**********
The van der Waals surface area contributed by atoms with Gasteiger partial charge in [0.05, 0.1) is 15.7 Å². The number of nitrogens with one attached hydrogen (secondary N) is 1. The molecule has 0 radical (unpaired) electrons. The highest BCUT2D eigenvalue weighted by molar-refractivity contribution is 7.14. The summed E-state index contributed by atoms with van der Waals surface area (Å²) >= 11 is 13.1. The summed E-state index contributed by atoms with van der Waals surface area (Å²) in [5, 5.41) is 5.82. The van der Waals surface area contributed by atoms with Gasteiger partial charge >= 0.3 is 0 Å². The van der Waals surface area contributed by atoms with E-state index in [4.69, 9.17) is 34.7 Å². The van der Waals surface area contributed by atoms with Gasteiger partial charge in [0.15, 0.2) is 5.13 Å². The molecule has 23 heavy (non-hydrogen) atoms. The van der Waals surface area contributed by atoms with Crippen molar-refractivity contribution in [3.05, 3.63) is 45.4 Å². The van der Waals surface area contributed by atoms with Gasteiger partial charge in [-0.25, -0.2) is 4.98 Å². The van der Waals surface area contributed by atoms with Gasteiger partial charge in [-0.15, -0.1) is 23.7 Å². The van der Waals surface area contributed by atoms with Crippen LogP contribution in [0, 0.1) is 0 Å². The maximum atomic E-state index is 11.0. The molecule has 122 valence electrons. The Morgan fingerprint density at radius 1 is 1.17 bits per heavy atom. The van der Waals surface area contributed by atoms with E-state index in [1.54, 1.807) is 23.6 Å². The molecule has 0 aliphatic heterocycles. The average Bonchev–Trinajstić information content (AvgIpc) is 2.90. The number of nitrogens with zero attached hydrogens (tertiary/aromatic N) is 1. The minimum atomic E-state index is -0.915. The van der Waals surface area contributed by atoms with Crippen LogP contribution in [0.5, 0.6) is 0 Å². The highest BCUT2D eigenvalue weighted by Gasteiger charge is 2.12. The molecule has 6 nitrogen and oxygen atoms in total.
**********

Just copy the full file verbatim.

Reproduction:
The van der Waals surface area contributed by atoms with Gasteiger partial charge in [0.05, 0.1) is 15.7 Å². The number of nitrogens with one attached hydrogen (secondary N) is 1. The molecule has 0 radical (unpaired) electrons. The highest BCUT2D eigenvalue weighted by molar-refractivity contribution is 7.14. The summed E-state index contributed by atoms with van der Waals surface area (Å²) >= 11 is 13.1. The summed E-state index contributed by atoms with van der Waals surface area (Å²) in [5, 5.41) is 5.82. The van der Waals surface area contributed by atoms with Gasteiger partial charge >= 0.3 is 0 Å². The van der Waals surface area contributed by atoms with E-state index in [4.69, 9.17) is 34.7 Å². The van der Waals surface area contributed by atoms with Gasteiger partial charge in [0.15, 0.2) is 5.13 Å². The molecule has 23 heavy (non-hydrogen) atoms. The van der Waals surface area contributed by atoms with Crippen molar-refractivity contribution in [3.05, 3.63) is 45.4 Å². The van der Waals surface area contributed by atoms with Gasteiger partial charge in [-0.25, -0.2) is 4.98 Å². The van der Waals surface area contributed by atoms with Gasteiger partial charge in [-0.15, -0.1) is 23.7 Å². The van der Waals surface area contributed by atoms with Crippen LogP contribution in [0, 0.1) is 0 Å². The maximum atomic E-state index is 11.0. The molecule has 122 valence electrons. The Morgan fingerprint density at radius 1 is 1.17 bits per heavy atom. The van der Waals surface area contributed by atoms with E-state index in [1.54, 1.807) is 23.6 Å². The molecule has 0 aliphatic heterocycles. The average Bonchev–Trinajstić information content (AvgIpc) is 2.90. The number of nitrogens with zero attached hydrogens (tertiary/aromatic N) is 1. The minimum atomic E-state index is -0.915. The van der Waals surface area contributed by atoms with Crippen LogP contribution in [0.5, 0.6) is 0 Å². The highest BCUT2D eigenvalue weighted by Gasteiger charge is 2.12. The molecule has 6 nitrogen and oxygen atoms in total.